Gavin Sinclair wrote:

> From: "John Tromp" <tromp / serpens.ins.cwi.nl>
>> [all code snipped]
>> but unfortunately, the default value [] for the Hash is shared by all
>> elements, rather than copied, as I expected.
>>
>> I was wondering if this was a conscious design decision, or an oversight.
>> I finally ended up with the much uglier
>>
>> Is there another way to avoid the explicit tests?
> 
> 
> It's a common problem (are you listening, Bill :).
> 
> I don't know about the design decision, but can offer a nicer solution.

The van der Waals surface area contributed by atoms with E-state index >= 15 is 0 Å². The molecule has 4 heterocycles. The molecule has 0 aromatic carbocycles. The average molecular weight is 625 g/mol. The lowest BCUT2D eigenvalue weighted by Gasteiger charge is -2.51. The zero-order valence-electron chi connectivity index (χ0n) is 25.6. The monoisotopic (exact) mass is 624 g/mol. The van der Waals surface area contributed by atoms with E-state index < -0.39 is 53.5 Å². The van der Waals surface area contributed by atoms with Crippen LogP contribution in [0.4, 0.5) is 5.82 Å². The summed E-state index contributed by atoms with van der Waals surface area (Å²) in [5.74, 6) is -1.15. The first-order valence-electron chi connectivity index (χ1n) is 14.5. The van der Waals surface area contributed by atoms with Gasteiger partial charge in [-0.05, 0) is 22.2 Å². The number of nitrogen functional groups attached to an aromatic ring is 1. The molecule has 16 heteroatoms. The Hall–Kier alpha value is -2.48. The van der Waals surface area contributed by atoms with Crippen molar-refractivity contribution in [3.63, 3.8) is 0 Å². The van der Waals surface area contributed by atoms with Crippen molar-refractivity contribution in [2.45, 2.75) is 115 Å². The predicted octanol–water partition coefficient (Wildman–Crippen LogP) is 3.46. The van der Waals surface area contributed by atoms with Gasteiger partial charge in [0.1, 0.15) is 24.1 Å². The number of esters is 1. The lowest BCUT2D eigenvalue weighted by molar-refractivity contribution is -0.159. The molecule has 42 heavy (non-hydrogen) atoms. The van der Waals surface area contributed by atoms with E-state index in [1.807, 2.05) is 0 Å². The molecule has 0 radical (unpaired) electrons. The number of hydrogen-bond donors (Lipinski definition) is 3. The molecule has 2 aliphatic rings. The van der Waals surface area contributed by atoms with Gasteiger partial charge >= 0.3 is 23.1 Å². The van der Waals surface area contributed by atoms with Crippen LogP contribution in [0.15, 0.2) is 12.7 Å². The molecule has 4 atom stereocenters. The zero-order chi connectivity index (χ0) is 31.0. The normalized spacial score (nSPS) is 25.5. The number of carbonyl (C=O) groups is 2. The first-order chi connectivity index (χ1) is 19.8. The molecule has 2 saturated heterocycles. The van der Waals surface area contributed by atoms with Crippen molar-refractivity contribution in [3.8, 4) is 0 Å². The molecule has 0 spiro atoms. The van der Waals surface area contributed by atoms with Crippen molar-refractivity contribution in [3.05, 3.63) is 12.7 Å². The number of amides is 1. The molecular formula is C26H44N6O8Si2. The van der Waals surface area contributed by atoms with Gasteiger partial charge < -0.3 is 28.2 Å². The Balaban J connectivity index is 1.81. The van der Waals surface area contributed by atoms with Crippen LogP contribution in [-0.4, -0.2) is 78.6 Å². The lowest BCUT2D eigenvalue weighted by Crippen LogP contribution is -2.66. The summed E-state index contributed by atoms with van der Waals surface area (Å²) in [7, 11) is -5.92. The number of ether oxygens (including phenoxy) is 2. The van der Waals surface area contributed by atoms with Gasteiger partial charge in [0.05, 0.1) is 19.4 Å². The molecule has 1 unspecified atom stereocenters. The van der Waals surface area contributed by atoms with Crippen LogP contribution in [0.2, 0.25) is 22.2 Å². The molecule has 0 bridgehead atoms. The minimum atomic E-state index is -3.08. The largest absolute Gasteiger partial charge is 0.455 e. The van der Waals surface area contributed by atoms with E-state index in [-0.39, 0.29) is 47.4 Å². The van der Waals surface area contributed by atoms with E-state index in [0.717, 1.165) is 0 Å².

> Others will undoubtably have others; I remember there being some clever
> ones expressed in the past, but not what they are :(
> 
> Anyway:
> 
>   (hash[key] ||= []) << value
> 
> Make sense?
> 
> Gavin

This seems similar to the problem with Array.new:

Array.new(5, []) will put the same "[]" in each cell, so:

a = Array.new(5, [])
a[2] << 3
a  # [[3],[3],[3],[3],[3]]

If you're using 1.7?+, you can give a block to the constructor which is 
evaluated to get the value of each cell:

a = Array.new(5) {[]}
a[2] << 3
a  # [[],[],[3],[],[]]

A similar thing seems to exist for Hash:

h = Hash.new([])
h[:a] <<= :x
h[:b] <<= :y
h[:a]  #[:x, :y]
h = Hash.new {[]}
h[:a] <<= :x
h[:b] <<= :y
h[:a]  # [:x]

Strange thing is I can't find this documented anywhere.  Not even at 
http://www.pragmaticprogrammer.com/ruby/new_features.html.  Shouldn't this 
be added there?